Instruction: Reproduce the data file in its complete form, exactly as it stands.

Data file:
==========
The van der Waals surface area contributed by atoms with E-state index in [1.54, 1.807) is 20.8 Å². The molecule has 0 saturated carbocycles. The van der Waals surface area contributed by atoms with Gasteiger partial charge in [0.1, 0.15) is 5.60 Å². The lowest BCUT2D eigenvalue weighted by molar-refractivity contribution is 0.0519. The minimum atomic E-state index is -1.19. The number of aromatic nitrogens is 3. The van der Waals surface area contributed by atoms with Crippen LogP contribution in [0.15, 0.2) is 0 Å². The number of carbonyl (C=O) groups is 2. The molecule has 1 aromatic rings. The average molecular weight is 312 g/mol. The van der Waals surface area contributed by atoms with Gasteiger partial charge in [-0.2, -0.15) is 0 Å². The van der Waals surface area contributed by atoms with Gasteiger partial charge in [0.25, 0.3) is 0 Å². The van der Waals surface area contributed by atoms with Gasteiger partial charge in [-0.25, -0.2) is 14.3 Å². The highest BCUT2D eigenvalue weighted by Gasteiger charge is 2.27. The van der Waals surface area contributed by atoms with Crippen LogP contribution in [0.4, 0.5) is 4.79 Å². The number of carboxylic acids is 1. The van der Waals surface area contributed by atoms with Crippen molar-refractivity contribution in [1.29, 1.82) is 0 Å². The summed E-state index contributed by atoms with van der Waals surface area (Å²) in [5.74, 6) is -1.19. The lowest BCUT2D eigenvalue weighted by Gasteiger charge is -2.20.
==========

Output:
The van der Waals surface area contributed by atoms with E-state index in [1.54, 1.807) is 20.8 Å². The molecule has 0 saturated carbocycles. The van der Waals surface area contributed by atoms with Gasteiger partial charge in [0.1, 0.15) is 5.60 Å². The lowest BCUT2D eigenvalue weighted by molar-refractivity contribution is 0.0519. The minimum atomic E-state index is -1.19. The number of aromatic nitrogens is 3. The van der Waals surface area contributed by atoms with Crippen LogP contribution in [0.15, 0.2) is 0 Å². The number of carbonyl (C=O) groups is 2. The molecule has 1 aromatic rings. The average molecular weight is 312 g/mol. The van der Waals surface area contributed by atoms with Gasteiger partial charge in [-0.2, -0.15) is 0 Å². The van der Waals surface area contributed by atoms with Gasteiger partial charge in [0.25, 0.3) is 0 Å². The van der Waals surface area contributed by atoms with Gasteiger partial charge in [-0.25, -0.2) is 14.3 Å². The highest BCUT2D eigenvalue weighted by Gasteiger charge is 2.27. The van der Waals surface area contributed by atoms with Crippen LogP contribution in [0.4, 0.5) is 4.79 Å². The number of carboxylic acids is 1. The van der Waals surface area contributed by atoms with Crippen molar-refractivity contribution in [1.29, 1.82) is 0 Å². The summed E-state index contributed by atoms with van der Waals surface area (Å²) in [5.74, 6) is -1.19. The lowest BCUT2D eigenvalue weighted by Gasteiger charge is -2.20.